Switzerland-based Education First (EF) has agreed to sell a majority stake of its Kids & Teens English teaching business in China and Indonesia to private equity firm Permira for an undisclosed price, according to a joint press release on Tuesday.
With the deal, EF retains significant ownership in the business, which has operated for over 20 years and built 288 schools across 62 cities in China and 79 schools in Indonesia. EF Kids & Teens also allowed hundreds of thousands of students to learn online over the past few months, the companies said in the release.
Since January, when COVID-19 broke out in China, classrooms have been shut down, forcing training companies to shift online.
The company will use the funds from Permira to accelerate the expansion of EF Kids & Teens online learning and school network in China, according to the statement. EF was founded in Sweden in 1965 and currently has 600 premises in 50 countries. Aside from the Kids & Teens business, it offers adult education and study abroad programs for Chinese customers.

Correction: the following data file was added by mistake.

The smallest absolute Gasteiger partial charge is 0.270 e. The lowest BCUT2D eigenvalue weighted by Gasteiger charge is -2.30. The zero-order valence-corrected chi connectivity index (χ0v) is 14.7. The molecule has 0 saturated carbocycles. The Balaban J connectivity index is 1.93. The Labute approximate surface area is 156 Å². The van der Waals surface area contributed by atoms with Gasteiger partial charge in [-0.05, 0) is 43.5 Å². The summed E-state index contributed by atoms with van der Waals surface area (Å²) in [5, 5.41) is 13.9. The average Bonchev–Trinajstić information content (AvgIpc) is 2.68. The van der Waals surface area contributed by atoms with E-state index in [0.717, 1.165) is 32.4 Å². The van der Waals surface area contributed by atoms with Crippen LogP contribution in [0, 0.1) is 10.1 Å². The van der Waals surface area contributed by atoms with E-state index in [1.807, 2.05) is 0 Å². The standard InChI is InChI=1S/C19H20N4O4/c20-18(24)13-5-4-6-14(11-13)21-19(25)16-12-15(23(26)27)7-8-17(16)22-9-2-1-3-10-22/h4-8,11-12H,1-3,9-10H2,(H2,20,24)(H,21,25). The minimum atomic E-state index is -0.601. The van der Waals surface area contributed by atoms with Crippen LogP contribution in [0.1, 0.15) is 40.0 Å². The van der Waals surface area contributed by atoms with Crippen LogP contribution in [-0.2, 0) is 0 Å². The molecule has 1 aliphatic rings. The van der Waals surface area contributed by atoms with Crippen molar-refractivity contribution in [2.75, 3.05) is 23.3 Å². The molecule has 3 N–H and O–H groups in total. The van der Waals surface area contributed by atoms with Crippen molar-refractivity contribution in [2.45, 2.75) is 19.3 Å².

The investment comes at a time when the market for adult education in China is crossing a rough patch and study abroad tours have been canceled due to the pandemic. Webi, once a major rival in the English teaching market, ceased operations in October, triggering a major controversy as clients had taken out private loans for the classes which they had to pay in advance.
Although EF is a well-known brand in China, it has not been very active in online teaching, where it faces stiff competition. Beijing-based company Yuanfudao, which just closed a USD 1 billion Series G round at a valuation of USD 7.8 billion, is one of them.
The company runs six products, including its flagship Yuanfudao app, which offers online tutoring for K12 students, and Baima AI Ke, an AI-enabled English and math-teaching app. As of January 15, the unicorn counts over 400 million users, including more than 1 million paying full-service members for Yuanfudao and 500,000 for Banma AI Ke.
EF’s Kids & Teens unit is valued at USD 1.5 billion, Bloomberg reported on Wednesday, citing people familiar with the deal.